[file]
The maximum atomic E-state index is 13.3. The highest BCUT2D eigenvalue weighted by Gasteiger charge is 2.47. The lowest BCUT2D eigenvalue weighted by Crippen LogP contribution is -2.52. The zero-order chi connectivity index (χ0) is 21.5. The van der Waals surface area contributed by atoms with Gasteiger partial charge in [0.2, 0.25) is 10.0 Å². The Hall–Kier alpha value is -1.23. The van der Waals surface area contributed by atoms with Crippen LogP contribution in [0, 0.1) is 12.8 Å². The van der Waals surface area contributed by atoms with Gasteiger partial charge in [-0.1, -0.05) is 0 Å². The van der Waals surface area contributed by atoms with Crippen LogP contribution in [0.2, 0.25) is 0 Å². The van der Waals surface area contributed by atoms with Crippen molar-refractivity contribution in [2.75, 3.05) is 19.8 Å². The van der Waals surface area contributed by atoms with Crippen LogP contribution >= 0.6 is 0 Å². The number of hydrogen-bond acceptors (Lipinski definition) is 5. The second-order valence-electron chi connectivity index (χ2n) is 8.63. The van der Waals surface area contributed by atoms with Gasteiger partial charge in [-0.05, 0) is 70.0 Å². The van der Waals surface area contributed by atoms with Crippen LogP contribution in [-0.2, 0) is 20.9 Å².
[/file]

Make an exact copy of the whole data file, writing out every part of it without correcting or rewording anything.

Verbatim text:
The maximum atomic E-state index is 13.3. The highest BCUT2D eigenvalue weighted by Gasteiger charge is 2.47. The lowest BCUT2D eigenvalue weighted by Crippen LogP contribution is -2.52. The zero-order chi connectivity index (χ0) is 21.5. The van der Waals surface area contributed by atoms with Gasteiger partial charge in [0.2, 0.25) is 10.0 Å². The Hall–Kier alpha value is -1.23. The van der Waals surface area contributed by atoms with Crippen LogP contribution in [0, 0.1) is 12.8 Å². The van der Waals surface area contributed by atoms with Gasteiger partial charge in [-0.1, -0.05) is 0 Å². The van der Waals surface area contributed by atoms with Crippen LogP contribution in [0.2, 0.25) is 0 Å². The van der Waals surface area contributed by atoms with Crippen molar-refractivity contribution in [2.75, 3.05) is 19.8 Å². The van der Waals surface area contributed by atoms with Crippen LogP contribution >= 0.6 is 0 Å². The number of hydrogen-bond acceptors (Lipinski definition) is 5. The second-order valence-electron chi connectivity index (χ2n) is 8.63. The van der Waals surface area contributed by atoms with Gasteiger partial charge in [-0.05, 0) is 70.0 Å². The van der Waals surface area contributed by atoms with Crippen LogP contribution in [-0.2, 0) is 20.9 Å².